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J. A. Coakley Jr. and G. W. Grams

Abstract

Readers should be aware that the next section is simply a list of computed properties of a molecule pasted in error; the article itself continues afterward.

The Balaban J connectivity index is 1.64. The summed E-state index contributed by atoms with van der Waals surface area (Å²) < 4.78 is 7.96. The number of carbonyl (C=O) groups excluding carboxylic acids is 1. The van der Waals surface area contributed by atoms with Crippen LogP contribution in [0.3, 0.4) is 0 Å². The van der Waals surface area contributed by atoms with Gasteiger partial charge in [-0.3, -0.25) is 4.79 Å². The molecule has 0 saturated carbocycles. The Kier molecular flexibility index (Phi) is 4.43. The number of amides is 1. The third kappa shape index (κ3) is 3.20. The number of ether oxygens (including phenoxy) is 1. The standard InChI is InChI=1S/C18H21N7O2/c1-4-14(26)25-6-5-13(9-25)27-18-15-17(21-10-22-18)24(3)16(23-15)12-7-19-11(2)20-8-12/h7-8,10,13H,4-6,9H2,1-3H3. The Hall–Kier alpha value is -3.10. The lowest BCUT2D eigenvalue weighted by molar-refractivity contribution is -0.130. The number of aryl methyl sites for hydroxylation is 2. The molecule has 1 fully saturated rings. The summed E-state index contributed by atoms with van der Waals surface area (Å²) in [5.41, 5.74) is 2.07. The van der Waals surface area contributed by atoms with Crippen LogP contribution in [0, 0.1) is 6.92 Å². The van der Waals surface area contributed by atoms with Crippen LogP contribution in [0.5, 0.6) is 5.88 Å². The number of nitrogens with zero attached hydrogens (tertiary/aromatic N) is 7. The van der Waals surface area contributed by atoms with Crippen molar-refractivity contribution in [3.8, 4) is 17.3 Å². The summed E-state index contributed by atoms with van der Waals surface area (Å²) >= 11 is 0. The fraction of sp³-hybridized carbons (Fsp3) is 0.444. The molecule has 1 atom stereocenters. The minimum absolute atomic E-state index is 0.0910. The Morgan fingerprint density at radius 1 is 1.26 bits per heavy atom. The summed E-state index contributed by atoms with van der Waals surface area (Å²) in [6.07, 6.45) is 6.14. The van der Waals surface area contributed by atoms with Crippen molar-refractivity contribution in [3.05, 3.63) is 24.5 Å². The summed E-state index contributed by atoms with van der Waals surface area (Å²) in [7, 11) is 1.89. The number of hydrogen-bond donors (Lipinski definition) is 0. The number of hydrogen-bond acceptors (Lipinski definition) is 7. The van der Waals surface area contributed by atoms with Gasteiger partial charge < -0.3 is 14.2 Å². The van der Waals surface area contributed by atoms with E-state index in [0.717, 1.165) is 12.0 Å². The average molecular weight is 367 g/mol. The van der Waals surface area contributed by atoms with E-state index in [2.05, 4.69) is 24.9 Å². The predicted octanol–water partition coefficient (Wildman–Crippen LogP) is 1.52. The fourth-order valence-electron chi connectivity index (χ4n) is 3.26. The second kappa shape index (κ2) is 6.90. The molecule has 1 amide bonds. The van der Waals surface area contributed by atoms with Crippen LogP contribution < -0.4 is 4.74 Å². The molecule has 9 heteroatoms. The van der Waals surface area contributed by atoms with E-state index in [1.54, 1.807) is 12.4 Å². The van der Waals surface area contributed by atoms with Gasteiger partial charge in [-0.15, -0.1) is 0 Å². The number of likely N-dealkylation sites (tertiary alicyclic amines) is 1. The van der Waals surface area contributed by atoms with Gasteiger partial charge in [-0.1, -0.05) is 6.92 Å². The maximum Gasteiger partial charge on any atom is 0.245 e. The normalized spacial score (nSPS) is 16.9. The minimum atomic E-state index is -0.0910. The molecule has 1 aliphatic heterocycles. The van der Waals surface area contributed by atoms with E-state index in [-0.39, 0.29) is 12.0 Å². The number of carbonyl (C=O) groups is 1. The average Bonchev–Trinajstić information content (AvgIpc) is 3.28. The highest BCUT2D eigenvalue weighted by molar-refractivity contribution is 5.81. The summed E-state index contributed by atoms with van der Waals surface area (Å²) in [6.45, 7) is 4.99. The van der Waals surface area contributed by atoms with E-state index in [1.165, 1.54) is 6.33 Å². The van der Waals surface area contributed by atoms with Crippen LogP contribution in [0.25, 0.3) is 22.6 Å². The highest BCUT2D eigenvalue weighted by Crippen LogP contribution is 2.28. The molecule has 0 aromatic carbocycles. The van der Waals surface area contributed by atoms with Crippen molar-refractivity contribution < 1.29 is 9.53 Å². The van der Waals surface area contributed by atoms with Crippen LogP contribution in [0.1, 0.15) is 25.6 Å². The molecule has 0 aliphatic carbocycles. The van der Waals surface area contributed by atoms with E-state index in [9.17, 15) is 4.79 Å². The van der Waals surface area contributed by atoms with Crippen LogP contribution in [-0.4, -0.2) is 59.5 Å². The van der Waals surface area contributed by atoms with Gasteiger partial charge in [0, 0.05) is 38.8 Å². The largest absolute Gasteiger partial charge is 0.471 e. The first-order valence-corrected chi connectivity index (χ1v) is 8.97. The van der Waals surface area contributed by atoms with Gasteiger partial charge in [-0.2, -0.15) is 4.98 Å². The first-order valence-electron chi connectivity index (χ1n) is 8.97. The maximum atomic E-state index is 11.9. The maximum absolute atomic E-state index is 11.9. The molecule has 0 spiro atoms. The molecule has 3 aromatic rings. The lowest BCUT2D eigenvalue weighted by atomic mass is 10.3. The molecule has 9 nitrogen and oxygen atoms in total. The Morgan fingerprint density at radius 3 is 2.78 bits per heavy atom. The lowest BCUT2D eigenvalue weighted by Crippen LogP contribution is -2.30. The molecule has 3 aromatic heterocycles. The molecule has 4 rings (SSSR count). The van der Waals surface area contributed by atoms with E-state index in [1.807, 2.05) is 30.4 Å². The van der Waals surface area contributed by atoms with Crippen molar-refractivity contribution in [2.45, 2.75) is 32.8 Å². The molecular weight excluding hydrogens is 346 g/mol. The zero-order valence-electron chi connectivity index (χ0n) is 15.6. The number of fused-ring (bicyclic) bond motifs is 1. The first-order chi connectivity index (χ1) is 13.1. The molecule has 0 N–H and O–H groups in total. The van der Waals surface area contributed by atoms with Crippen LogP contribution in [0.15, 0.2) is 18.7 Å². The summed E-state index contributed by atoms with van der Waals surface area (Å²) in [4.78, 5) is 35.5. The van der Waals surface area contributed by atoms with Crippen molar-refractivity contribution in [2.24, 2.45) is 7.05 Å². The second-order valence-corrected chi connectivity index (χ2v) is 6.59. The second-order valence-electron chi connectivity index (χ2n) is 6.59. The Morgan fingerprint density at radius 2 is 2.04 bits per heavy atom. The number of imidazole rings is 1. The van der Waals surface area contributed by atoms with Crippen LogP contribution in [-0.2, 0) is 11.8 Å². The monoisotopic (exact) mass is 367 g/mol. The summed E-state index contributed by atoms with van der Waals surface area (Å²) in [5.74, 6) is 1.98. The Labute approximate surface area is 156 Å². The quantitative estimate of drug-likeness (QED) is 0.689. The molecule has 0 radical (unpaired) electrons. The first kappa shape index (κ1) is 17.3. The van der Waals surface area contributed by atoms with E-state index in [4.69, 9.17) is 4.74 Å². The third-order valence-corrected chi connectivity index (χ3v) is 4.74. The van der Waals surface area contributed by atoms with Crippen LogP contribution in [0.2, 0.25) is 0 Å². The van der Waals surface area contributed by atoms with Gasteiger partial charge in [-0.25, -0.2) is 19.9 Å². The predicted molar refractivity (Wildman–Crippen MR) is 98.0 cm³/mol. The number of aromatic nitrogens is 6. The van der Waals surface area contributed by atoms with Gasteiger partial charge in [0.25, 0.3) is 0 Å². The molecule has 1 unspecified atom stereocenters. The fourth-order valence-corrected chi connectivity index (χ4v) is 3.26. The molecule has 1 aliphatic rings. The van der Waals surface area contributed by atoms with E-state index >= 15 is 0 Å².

A simple radiative energy balance model has been developed to assess the impact of stratospheric aerosols on the global climate through their effect on the equilibrium global mean surface temperature. With the assumptions that the radiation in the atmosphere can be treated as diffuse radiation and that the effect of the gases in the stratosphere can be approximated by equivalent gray absorbers and scatterers, an analytic expression which depends only on the optical properties of the aerosol and the planetary albedo is derived for the fractional change in the upward flux of terrestrial infrared radiation at the base of the stratospheric aerosol layer. The fractional change in the upward flux of infrared radiation is then directly related to changes in the global mean surface temperature by using existing results of climate model and radiative convective model calculations. Mie theory is used to compute the scattering and absorbing properties of the aerosol for a range of visible and infrared indices of refraction. Sample calculations are presented that show the fractional change in the upward flux of infrared radiation at the base of the layer as a function of particle size for a specified mass concentration of stratospheric aerosols. The results indicate that both small particles (radii ≲0.05 μm) and large particles (radii ≳ 1.0 μm) generally have a greater influence on terrestrial infrared radiation than on incident solar radiation; therefore, these particles contribute to warming at the surface. Particles of intermediate sizes affect the incident solar radiation more strongly than they affect the terrestrial radiation and thereby contribute to cooling at the surface. The results also demonstrate the feasibility of estimating the largest possible surface temperature response to a given increase in the mass concentration of stratospheric aerosols. Calculations were also performed to enable comparison of the results from the present model with those obtained by approximating the effect of an increase in stratospheric aerosols by means of an equivalent reduction in the solar constant. It is shown that the effects of the aerosols on terrestrial radiation must be negligible, and the aerosols must be nonabsorbing at solar wavelengths in order for the results of the present model to agree with those obtained by assuming a reduction in the solar constant.